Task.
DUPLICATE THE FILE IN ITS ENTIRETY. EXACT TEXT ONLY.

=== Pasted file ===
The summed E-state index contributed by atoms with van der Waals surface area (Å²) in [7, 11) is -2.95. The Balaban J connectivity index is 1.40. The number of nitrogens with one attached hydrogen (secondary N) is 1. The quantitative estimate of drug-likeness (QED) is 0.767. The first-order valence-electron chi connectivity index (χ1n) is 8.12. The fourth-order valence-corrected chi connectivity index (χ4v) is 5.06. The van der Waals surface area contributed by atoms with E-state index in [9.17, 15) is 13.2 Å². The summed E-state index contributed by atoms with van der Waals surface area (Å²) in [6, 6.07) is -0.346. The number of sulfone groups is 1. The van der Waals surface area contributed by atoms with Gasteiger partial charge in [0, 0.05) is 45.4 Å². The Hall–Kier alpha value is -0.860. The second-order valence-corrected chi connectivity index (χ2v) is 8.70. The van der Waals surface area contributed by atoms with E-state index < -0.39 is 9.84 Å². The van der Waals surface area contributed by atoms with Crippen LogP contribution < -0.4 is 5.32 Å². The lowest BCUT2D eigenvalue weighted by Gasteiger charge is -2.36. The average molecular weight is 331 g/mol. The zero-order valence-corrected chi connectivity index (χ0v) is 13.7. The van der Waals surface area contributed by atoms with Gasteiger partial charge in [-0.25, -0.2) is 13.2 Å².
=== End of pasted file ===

The summed E-state index contributed by atoms with van der Waals surface area (Å²) in [7, 11) is -2.95. The Balaban J connectivity index is 1.40. The number of nitrogens with one attached hydrogen (secondary N) is 1. The quantitative estimate of drug-likeness (QED) is 0.767. The first-order valence-electron chi connectivity index (χ1n) is 8.12. The fourth-order valence-corrected chi connectivity index (χ4v) is 5.06. The van der Waals surface area contributed by atoms with E-state index in [9.17, 15) is 13.2 Å². The summed E-state index contributed by atoms with van der Waals surface area (Å²) in [6, 6.07) is -0.346. The number of sulfone groups is 1. The van der Waals surface area contributed by atoms with Gasteiger partial charge in [0, 0.05) is 45.4 Å². The Hall–Kier alpha value is -0.860. The second-order valence-corrected chi connectivity index (χ2v) is 8.70. The van der Waals surface area contributed by atoms with E-state index < -0.39 is 9.84 Å². The van der Waals surface area contributed by atoms with Crippen LogP contribution < -0.4 is 5.32 Å². The lowest BCUT2D eigenvalue weighted by Gasteiger charge is -2.36. The average molecular weight is 331 g/mol. The zero-order valence-corrected chi connectivity index (χ0v) is 13.7. The van der Waals surface area contributed by atoms with Gasteiger partial charge in [-0.25, -0.2) is 13.2 Å².